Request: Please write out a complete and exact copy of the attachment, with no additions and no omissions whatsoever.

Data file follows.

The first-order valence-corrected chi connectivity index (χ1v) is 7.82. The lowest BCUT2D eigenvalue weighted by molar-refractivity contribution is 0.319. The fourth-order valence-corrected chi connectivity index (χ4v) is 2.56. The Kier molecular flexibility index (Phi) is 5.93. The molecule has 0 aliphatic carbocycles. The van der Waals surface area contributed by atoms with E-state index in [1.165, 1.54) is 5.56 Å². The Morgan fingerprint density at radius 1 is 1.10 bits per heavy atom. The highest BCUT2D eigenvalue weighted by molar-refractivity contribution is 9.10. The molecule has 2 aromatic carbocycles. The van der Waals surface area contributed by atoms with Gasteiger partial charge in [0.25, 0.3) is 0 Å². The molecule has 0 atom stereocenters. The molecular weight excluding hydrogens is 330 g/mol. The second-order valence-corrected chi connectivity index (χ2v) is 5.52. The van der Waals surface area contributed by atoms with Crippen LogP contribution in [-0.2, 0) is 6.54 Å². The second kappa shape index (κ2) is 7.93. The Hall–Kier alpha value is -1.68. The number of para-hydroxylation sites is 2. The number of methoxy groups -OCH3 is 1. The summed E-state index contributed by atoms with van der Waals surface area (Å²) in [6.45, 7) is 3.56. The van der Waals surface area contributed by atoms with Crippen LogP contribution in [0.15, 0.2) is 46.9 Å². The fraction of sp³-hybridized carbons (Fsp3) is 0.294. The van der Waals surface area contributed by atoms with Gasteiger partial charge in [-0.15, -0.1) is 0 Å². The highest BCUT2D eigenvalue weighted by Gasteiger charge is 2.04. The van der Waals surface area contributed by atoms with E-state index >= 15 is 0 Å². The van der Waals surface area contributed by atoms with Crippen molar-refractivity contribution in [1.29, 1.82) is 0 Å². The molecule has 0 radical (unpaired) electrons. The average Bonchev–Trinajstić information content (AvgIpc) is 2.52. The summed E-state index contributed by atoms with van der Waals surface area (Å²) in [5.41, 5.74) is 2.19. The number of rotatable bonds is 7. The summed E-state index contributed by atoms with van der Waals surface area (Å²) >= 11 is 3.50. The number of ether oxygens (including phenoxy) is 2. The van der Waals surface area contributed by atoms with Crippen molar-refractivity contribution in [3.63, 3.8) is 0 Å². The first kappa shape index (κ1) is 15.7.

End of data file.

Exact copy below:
The first-order valence-corrected chi connectivity index (χ1v) is 7.82. The lowest BCUT2D eigenvalue weighted by molar-refractivity contribution is 0.319. The fourth-order valence-corrected chi connectivity index (χ4v) is 2.56. The Kier molecular flexibility index (Phi) is 5.93. The molecule has 0 aliphatic carbocycles. The van der Waals surface area contributed by atoms with E-state index in [1.165, 1.54) is 5.56 Å². The Morgan fingerprint density at radius 1 is 1.10 bits per heavy atom. The highest BCUT2D eigenvalue weighted by molar-refractivity contribution is 9.10. The molecule has 2 aromatic carbocycles. The van der Waals surface area contributed by atoms with Gasteiger partial charge in [0.25, 0.3) is 0 Å². The molecule has 0 atom stereocenters. The molecular weight excluding hydrogens is 330 g/mol. The second-order valence-corrected chi connectivity index (χ2v) is 5.52. The van der Waals surface area contributed by atoms with Crippen LogP contribution in [-0.2, 0) is 6.54 Å². The second kappa shape index (κ2) is 7.93. The Hall–Kier alpha value is -1.68. The number of para-hydroxylation sites is 2. The number of methoxy groups -OCH3 is 1. The summed E-state index contributed by atoms with van der Waals surface area (Å²) in [6.45, 7) is 3.56. The van der Waals surface area contributed by atoms with Crippen LogP contribution in [0.15, 0.2) is 46.9 Å². The fraction of sp³-hybridized carbons (Fsp3) is 0.294. The van der Waals surface area contributed by atoms with Gasteiger partial charge in [-0.15, -0.1) is 0 Å². The highest BCUT2D eigenvalue weighted by Gasteiger charge is 2.04. The van der Waals surface area contributed by atoms with E-state index >= 15 is 0 Å². The van der Waals surface area contributed by atoms with Crippen molar-refractivity contribution in [1.29, 1.82) is 0 Å². The molecule has 0 radical (unpaired) electrons. The average Bonchev–Trinajstić information content (AvgIpc) is 2.52. The summed E-state index contributed by atoms with van der Waals surface area (Å²) in [5.41, 5.74) is 2.19. The number of rotatable bonds is 7. The summed E-state index contributed by atoms with van der Waals surface area (Å²) >= 11 is 3.50. The number of ether oxygens (including phenoxy) is 2. The van der Waals surface area contributed by atoms with Crippen molar-refractivity contribution in [3.63, 3.8) is 0 Å². The first kappa shape index (κ1) is 15.7.